Dr. Sam Harris is one of the founders of the New Atheism movement. Sam Harris is quite aware of the stigma surrounding atheism and has even advocated that atheists no longer call themselves atheists.[7] In fact, Dr. Harris has said concerning the label of atheist, "It's right next to child molester as a designation."[7] See also: Atheism and social outcasts

Furthermore, in many secular countries, due to the sub-replacement fertility rate of atheists/agnostics/non-religious, there is a significant amount of immigration involving religious conservatives which is a source of consternation to many atheists (see: Global atheism and Secular Europe).

Atheism, bitterness, lower emotional intelligence and poor social skills

Atheists have a higher suicide rate than theists.[8][9]

A number of studies point to atheists having lower emotional intelligence and social skills and the various studies are given in the articles below:

Atheism and poor relationships with parents

See also: Atheism and poor relationships with parents

Friction with family members can exacerbate and individual's bitterness. It is very common for atheists to have poor relationships with their parents (see: Atheism and poor relationships with parents).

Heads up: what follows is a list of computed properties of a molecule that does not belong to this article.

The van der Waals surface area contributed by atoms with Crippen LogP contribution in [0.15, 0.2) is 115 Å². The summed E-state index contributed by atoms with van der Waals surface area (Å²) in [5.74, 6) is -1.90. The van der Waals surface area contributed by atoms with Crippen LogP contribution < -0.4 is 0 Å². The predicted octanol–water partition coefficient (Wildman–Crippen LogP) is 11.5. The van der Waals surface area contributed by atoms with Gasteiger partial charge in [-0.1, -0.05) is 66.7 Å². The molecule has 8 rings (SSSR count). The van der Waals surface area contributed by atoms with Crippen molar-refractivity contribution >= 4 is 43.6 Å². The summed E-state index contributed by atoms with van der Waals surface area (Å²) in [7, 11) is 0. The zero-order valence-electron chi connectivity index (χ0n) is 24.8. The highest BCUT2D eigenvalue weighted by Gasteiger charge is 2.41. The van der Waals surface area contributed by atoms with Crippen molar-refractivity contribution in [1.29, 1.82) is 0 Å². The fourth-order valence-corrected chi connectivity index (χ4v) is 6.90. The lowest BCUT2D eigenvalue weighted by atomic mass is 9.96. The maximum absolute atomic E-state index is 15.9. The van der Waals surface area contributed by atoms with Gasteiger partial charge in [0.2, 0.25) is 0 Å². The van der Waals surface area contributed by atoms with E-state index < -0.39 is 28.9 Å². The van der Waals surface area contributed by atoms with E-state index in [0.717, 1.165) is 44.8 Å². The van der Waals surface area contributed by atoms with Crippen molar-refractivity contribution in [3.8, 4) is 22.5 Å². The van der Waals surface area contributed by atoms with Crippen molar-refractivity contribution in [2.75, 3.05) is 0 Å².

The book Atheist Persona: Causes and Consequences by John J. Pasquini, Th.D. indicates that many of the prominent atheists (and prominent practical atheists) who had dysfunctional/absent fathers that he lists in his book also had dysfunctional/absent mothers.[10] In 2012, a Georgetown University study was published indicating that only about 30 percent of those who grow up in an atheist household remain atheists as adults.[11]

Atheism and anger

An angry atheist speaking to a woman with a Bible in her hand. The Christian philosopher James S. Spiegel says the path from Christianity to atheism among several of his friends involved moral slippage such as resentment or unforgiveness.[3] See: Atheism and unforgiveness

See also: Atheism and anger and Atheism and unforgiveness

On January 1, 2011, CNN reported:

People unaffiliated with organized religion, atheists and agnostics also report anger toward God either in the past, or anger focused on a hypothetical image - that is, what they imagined God might be like - said lead study author Julie Exline, Case Western Reserve University psychologist.

In studies on college students, atheists and agnostics reported more anger at God during their lifetimes than believers.[12]

Various studies found that traumatic events in people's lives has a positive correlation with "emotional atheism".[13]

The atheist and lesbian Greta Christina told the journalist Chris Mooney on the Point of Inquiry podcast, "there isn't one emotion" that affects atheists "but anger is one of the emotions that many of us have ...[it] drives others to participate in the movement".[14]

Although anti-theists, militant atheists and New Atheists give the general public the perception that atheists are exceedingly angry individuals, research indicates that the atheist population as a whole is not angrier than the general population (see: Various types of atheists/non-believers and anger).

See also

External links